Do I Really Need Knee Walls In My Attic?

One question that many homeowners end up asking is “do I really need knee walls in my attic?” If you went around to 100 different homes built within the past decade, you would probably find knee walls in roughly half of them. Some builders go the extra mile by installing them, while others don’t. In order to answer the question, we must first look at the function of knee walls and why they’re used.

What Are Knee Walls?

Knee walls are short, usually wooden, walls installed around the sides of an attic where the rafters meet the floor. You can see the image below for an example of a knee wall. In most instances, they are no taller than 3 feet, but some builders may custom fit them according to the roof’s shape and size.

If you aren’t sure whether or not your attic contains knee walls, go and look around the edges.¬†Basically, triangular shaped attics do not feature knee walls, while attics with a more “boxy” shape do.

attic-knee-wall-01
Illustration of knee walls in the attic.

Provides Greater Stability

One of the benefits to using knee walls in the attic is the increases stability they provide. Once installed, they’ll support some of the weight from the rafters. It’s not uncommon for builders to place them up against the rafters while working on the roof. Once the roof is complete, they may take the knee walls down or leave them up.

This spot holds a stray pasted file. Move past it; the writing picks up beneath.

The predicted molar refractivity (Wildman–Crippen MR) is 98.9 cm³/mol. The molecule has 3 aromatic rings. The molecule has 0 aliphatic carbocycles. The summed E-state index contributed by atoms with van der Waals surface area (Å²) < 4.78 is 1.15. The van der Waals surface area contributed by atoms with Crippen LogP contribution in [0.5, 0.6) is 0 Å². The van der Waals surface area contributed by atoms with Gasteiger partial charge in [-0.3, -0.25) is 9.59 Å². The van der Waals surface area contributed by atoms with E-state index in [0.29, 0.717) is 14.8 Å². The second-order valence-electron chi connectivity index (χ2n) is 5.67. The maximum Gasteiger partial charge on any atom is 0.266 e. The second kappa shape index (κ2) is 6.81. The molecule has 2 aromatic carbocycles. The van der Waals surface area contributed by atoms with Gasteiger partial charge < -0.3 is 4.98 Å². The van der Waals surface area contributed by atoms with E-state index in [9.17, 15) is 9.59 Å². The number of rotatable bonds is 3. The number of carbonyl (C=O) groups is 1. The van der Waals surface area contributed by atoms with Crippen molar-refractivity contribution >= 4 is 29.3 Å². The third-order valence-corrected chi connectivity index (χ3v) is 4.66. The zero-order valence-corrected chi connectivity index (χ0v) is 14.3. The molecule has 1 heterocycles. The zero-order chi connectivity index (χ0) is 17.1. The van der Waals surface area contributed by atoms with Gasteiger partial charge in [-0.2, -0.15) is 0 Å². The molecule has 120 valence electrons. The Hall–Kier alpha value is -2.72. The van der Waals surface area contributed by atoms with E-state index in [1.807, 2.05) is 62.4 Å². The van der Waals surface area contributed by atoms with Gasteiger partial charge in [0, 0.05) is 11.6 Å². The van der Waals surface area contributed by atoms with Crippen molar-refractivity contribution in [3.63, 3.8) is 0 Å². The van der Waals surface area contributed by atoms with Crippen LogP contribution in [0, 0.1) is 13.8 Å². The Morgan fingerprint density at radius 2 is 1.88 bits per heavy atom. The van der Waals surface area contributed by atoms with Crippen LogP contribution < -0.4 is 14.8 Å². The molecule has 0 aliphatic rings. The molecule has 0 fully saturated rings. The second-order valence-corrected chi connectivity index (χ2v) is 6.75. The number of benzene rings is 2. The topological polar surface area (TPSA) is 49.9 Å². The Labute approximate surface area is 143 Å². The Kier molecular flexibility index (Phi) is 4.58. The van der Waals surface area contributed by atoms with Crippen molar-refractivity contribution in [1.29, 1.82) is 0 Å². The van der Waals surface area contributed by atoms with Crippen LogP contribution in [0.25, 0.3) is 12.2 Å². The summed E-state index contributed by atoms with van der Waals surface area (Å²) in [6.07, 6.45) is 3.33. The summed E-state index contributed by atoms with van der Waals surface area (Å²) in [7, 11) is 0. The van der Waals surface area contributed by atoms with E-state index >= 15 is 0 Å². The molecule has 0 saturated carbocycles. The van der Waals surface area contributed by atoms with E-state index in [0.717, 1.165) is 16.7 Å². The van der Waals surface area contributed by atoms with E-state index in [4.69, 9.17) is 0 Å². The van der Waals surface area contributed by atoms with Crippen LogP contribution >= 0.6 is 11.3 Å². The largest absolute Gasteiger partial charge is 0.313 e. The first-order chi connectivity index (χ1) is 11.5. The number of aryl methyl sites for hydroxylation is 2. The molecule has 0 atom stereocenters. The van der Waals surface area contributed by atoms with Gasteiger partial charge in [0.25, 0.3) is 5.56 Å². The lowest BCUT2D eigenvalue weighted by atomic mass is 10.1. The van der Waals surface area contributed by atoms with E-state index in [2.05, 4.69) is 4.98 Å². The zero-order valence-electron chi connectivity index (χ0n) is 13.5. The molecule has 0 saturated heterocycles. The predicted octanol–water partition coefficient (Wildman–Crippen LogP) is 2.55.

Knee walls aren’t technically required for a structurally sound home or building, but they do take some of the load off the rafters. If you live in an older home and are concerned about the roof’s stability, it might be a good idea to install them.

Better Insulation

Knee walls also provide “pockets” for additional insulation in the attic. If you go back and view the illustration above, you’ll notice there’s an enclosed area behind the knee wall. Rather than leaving this space empty, homeowners can fill it with insulation for additional thermal protection.

Filling the space behind the knee walls with insulation helps to lock in your home’s thermal energy. With that said, it’s important to allow outdoor air to enter the attic. We discuss this in greater detail in a previous blog post about baffles.

What do you think about attic knee walls? Let us know in the comments section below!

Leave a Comment